This is a very good climate. I like this country the best of any I ever was in. It is a very healthy country. I should never wish for better. I can buy nice big farms for six and seven dollars per acre, but the society we would not like. The society is so much different from ours.

It is four o’clock. We are now called out for inspection of arms by the colonel of our regiment. Our guns must all be clean.

The weather is very warm. We wear woolen clothing. If we were in Dexter, we would think we could not stand it but it is best. We do not feel the heat as we would ___ had on their clothing.

Charley, you wanted me to say how much I could lay up in a year. I can lay up one hundred and fifty dollars each year. We have never received only four dollars. We are very hard up for money but we expect some this week. The State of Michigan promised to pay us again. If she lies again, I will curse her and leave her if ever I return to her again. She has abused her poor soldiers enough. We have suffered from her promises to us but if she fails to pay, government will pay this week. Government will pay every two months about ___. I would not promise to take any interest in that at present.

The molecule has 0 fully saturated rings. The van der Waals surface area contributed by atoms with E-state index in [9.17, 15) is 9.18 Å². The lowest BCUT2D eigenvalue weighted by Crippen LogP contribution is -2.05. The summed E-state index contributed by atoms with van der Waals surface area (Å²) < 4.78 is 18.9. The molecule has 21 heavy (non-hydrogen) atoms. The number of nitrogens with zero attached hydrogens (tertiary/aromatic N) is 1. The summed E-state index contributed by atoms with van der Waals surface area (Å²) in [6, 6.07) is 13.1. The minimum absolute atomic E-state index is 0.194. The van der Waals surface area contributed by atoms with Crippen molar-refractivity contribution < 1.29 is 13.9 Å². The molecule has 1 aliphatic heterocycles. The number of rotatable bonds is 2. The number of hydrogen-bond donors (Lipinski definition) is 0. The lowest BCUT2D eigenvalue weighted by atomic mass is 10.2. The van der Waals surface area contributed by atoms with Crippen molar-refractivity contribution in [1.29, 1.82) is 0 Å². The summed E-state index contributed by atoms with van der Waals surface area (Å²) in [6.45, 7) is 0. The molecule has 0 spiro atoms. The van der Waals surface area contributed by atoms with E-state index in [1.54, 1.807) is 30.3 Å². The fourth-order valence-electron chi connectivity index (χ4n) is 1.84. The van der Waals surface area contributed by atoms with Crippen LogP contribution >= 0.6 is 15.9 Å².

Good news from Cape Hatteras on the North Carolina coast. Our colonel just received a dispatch [stating that] Butler took nine thousand stand of arms, thirty pieces of artillery, [and] seven hundred and thirty prisoners. Our regiment was on dress parade. You can guess there was some cheers for Butler. Thirty of their best officers. Good news from the Southeast. Good news for our side.